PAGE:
by Stephen Heister
Understand how it can happen. When people forget who big brother is. When people concentrate only on their own lives. Looking to advance only their own interests within a system that is inherently evil. I suppose there will always be those that struggle. Lashing out at whatever or whoever is closest to them. But who will pull against the reins of a faceless evil?
Allie ground his cigarette into the black concrete with his shoe. He knew he was going to get fired. So following the company litter policy hardly mattered now. Though they would probably mention this very infraction in a case that was already prepared against him.
He glanced up at the camera that was watching him near the back door and then looked back down at his feet, at the thick, black boots that he had gotten from the black-market not three weeks ago. No labels on them, no logos; they were perfect. He had finally found a match for the rest of his clothing: also label-less, they were extraordinary in their ambiguity.
He had been unable to find undergarments at the fair, from the old man that had sold him his jeans and his boots. But he remembered the happy night he had spent with a sharp knife carefully slicing out the labels and brand names. He felt free in these shoes.
That’s why they would fire him. Wall-Mart employees were expected to wear their branded clothing. It wasn’t a written rule, but it was accepted. It made his overseer look at him a little closer. They hardly every fire anyone any more. They just get demoted, up and down the “chain of command.” But Allie was already the lowest-level night stocker you could become. There was little else that they could do with him.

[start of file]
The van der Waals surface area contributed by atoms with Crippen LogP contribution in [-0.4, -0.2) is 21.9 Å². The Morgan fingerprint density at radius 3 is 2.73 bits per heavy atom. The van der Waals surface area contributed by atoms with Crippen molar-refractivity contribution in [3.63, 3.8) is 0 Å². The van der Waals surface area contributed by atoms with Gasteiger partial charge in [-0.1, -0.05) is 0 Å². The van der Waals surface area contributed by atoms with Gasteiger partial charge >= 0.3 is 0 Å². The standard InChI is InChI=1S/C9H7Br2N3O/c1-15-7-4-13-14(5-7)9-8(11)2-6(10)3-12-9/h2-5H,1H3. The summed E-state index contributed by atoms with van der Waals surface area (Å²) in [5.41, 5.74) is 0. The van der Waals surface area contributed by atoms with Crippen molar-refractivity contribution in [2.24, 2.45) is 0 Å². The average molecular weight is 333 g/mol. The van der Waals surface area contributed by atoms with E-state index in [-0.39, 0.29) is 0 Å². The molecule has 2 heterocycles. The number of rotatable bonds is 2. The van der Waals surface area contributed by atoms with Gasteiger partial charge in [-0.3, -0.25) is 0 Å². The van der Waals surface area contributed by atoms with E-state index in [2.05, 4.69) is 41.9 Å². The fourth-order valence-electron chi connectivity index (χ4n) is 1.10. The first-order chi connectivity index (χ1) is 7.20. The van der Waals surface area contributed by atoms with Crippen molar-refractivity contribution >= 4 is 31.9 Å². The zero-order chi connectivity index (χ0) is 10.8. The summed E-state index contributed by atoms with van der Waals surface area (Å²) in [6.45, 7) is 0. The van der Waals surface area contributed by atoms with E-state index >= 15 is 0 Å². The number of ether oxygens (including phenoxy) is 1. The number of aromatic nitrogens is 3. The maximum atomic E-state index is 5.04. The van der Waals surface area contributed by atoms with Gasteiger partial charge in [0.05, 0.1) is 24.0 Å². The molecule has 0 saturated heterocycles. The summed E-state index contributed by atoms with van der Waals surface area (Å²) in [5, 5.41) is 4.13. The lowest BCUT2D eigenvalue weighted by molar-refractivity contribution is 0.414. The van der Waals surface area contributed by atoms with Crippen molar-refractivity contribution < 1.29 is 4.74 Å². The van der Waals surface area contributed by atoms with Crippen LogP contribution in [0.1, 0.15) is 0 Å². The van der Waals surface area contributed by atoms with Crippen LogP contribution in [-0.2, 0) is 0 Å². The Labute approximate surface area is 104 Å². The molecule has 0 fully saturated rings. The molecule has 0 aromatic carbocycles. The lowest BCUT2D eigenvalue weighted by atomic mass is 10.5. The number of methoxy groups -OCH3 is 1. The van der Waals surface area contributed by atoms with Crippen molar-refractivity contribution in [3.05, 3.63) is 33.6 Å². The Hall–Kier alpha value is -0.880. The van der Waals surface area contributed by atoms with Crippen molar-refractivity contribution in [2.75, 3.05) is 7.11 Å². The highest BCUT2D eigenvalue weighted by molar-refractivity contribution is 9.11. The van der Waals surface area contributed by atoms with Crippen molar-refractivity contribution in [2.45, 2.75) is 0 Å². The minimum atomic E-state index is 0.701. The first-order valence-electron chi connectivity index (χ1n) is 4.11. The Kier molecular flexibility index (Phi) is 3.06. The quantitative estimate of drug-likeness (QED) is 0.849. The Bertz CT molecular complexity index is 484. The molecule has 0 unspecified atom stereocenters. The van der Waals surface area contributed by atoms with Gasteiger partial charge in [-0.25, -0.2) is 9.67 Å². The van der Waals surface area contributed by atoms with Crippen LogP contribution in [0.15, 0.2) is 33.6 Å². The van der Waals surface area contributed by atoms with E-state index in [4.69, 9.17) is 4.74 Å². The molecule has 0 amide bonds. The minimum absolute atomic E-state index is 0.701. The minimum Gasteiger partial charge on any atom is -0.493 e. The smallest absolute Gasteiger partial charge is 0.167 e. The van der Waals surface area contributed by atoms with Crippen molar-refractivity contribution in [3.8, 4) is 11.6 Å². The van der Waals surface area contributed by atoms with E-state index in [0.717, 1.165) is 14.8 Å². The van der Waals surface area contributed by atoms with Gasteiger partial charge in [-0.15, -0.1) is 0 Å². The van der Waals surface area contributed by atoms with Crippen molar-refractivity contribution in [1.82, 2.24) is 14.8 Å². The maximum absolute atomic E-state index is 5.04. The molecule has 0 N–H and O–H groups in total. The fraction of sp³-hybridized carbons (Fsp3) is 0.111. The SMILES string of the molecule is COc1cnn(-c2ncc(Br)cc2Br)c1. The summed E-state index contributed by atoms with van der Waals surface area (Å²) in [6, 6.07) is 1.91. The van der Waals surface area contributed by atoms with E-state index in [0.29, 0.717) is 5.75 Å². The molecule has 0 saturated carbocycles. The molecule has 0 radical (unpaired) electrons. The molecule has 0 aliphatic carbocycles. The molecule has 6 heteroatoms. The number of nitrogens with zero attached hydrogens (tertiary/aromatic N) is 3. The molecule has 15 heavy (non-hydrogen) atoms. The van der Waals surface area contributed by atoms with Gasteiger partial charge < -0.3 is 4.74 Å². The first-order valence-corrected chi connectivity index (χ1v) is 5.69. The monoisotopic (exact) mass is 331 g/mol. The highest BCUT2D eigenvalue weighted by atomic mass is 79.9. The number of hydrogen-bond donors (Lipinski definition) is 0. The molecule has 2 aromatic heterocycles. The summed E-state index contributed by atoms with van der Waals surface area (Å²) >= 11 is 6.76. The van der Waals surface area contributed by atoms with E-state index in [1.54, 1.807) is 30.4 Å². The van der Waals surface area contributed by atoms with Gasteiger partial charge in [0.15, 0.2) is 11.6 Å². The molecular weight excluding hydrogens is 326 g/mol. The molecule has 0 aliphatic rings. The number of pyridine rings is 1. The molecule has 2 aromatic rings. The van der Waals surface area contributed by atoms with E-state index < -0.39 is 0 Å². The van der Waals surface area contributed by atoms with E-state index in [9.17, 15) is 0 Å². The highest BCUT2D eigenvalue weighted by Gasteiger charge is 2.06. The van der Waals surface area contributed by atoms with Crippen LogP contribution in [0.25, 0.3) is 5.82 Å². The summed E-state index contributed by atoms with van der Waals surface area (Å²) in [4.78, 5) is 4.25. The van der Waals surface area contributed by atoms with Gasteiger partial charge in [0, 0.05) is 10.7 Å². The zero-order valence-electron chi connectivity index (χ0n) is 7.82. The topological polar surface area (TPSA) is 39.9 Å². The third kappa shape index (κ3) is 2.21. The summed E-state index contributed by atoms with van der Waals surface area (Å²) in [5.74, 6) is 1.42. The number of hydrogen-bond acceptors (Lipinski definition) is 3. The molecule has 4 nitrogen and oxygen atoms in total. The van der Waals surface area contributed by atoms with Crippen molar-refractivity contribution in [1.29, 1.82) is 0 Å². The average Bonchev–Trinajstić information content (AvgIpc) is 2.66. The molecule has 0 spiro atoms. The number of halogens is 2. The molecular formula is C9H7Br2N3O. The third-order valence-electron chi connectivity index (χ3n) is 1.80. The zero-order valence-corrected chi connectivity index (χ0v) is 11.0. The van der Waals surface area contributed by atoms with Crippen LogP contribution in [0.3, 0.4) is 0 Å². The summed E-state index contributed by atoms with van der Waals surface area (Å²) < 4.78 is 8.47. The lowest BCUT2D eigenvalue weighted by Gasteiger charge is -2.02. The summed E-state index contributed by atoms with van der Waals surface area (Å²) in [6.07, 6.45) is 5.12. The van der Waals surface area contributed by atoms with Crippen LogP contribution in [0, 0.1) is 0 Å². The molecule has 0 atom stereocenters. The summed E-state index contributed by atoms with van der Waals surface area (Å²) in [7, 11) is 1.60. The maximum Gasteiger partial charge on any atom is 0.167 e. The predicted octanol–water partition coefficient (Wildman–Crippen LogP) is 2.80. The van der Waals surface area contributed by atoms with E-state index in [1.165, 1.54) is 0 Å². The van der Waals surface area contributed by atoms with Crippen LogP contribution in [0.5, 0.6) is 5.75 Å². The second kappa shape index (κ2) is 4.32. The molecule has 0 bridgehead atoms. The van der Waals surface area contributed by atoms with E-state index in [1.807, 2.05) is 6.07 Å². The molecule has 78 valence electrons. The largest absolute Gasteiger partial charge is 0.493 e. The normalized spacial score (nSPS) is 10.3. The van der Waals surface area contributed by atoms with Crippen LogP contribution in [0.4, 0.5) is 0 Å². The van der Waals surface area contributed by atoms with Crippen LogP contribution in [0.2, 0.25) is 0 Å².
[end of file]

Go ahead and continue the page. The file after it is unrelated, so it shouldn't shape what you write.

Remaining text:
It happened so quickly, his descent down the corporate ladder. He had always been quick in the Wall-Mart-funded schools; his dad was a fairly influential district manager; he had even been running up large debts on high-interest Wall-Mart credit cards for a while, hoping to qualify for financing on some nice Wall-Mart condos near work.
Meeting the little old Chinese man had changed everything for him. He should have know that it was a death sentence listening to him. Hearing the stories of China and of free enterprise. Unconnected systems, and the freedom to move about. It wasn’t spoken as though those freedoms were lost here. But Allie knew that they were. The corporations had moved in. Everything belonged to Wall-Mart. You worked there so you could live there and eat there and buy your clothes there. Everyone claimed free enterprise, but the reality was that after Allie was fired he would have no place to go. There were no real jobs left that hadn’t been farmed overseas, or disappeared completely within the conglomerates.
No this stain of failure to conform would follow him like visible piercings; the only employer out there was Wall-Mart. To reject them was to reject the system.
The camera lens focused on him again. Through the speaker on the wall his manager spoke to him.
“You’re late coming off your break”
“Sorry, sir, I’m on my way back in now.”
“Would you come to my office, Allie.”
Was this it? Was this the death stroke that would end his frustrations and at the same time end any chance he ever had of succeeding in this twisted system? He walked slowly up the twisted stairs the upper levels. Passing the wall of achievement, the posters showing Wall-Mart’s penetration and domination into every known marketplace. Wall-Mart Steel Wall-Mart Food Processing Wall-Mart Fast Food Wall-Mart Restaurants Wall-Mart Manufacturing Wall-Mart Housing Wall-Mart Financial